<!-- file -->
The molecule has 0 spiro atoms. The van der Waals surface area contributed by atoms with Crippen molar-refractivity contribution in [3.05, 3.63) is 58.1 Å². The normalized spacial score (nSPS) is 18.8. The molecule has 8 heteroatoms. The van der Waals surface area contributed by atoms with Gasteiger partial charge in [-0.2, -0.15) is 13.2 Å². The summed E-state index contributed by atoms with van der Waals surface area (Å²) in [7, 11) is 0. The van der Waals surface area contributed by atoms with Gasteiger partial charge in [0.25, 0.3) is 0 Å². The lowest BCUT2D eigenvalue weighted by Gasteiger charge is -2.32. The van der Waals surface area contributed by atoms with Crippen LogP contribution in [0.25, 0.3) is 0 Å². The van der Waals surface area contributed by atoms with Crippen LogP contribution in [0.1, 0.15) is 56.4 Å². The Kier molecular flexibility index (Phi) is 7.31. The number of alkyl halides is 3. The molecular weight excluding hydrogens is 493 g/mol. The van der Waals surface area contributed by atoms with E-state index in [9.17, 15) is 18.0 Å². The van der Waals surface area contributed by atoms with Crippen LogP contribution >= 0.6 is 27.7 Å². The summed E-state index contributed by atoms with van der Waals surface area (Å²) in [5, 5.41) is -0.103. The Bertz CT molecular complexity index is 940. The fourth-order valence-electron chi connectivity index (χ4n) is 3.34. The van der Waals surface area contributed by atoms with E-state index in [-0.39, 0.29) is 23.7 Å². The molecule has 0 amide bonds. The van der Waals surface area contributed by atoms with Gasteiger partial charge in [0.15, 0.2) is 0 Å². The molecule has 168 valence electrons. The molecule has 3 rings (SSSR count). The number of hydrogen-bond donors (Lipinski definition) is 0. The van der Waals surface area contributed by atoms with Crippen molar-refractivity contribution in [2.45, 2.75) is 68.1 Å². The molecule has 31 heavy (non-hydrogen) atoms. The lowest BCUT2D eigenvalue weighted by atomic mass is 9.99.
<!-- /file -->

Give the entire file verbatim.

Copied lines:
The molecule has 0 spiro atoms. The van der Waals surface area contributed by atoms with Crippen molar-refractivity contribution in [3.05, 3.63) is 58.1 Å². The normalized spacial score (nSPS) is 18.8. The molecule has 8 heteroatoms. The van der Waals surface area contributed by atoms with Gasteiger partial charge in [-0.2, -0.15) is 13.2 Å². The summed E-state index contributed by atoms with van der Waals surface area (Å²) in [7, 11) is 0. The van der Waals surface area contributed by atoms with Gasteiger partial charge in [0.25, 0.3) is 0 Å². The lowest BCUT2D eigenvalue weighted by Gasteiger charge is -2.32. The van der Waals surface area contributed by atoms with Crippen LogP contribution in [0.25, 0.3) is 0 Å². The van der Waals surface area contributed by atoms with Crippen LogP contribution in [0.1, 0.15) is 56.4 Å². The Kier molecular flexibility index (Phi) is 7.31. The number of alkyl halides is 3. The molecular weight excluding hydrogens is 493 g/mol. The van der Waals surface area contributed by atoms with E-state index in [9.17, 15) is 18.0 Å². The van der Waals surface area contributed by atoms with Crippen LogP contribution >= 0.6 is 27.7 Å². The summed E-state index contributed by atoms with van der Waals surface area (Å²) in [5, 5.41) is -0.103. The Bertz CT molecular complexity index is 940. The fourth-order valence-electron chi connectivity index (χ4n) is 3.34. The van der Waals surface area contributed by atoms with E-state index in [-0.39, 0.29) is 23.7 Å². The molecule has 0 amide bonds. The van der Waals surface area contributed by atoms with Gasteiger partial charge in [0.15, 0.2) is 0 Å². The molecule has 168 valence electrons. The molecule has 3 rings (SSSR count). The number of hydrogen-bond donors (Lipinski definition) is 0. The van der Waals surface area contributed by atoms with Crippen molar-refractivity contribution in [2.45, 2.75) is 68.1 Å². The molecule has 31 heavy (non-hydrogen) atoms. The lowest BCUT2D eigenvalue weighted by atomic mass is 9.99.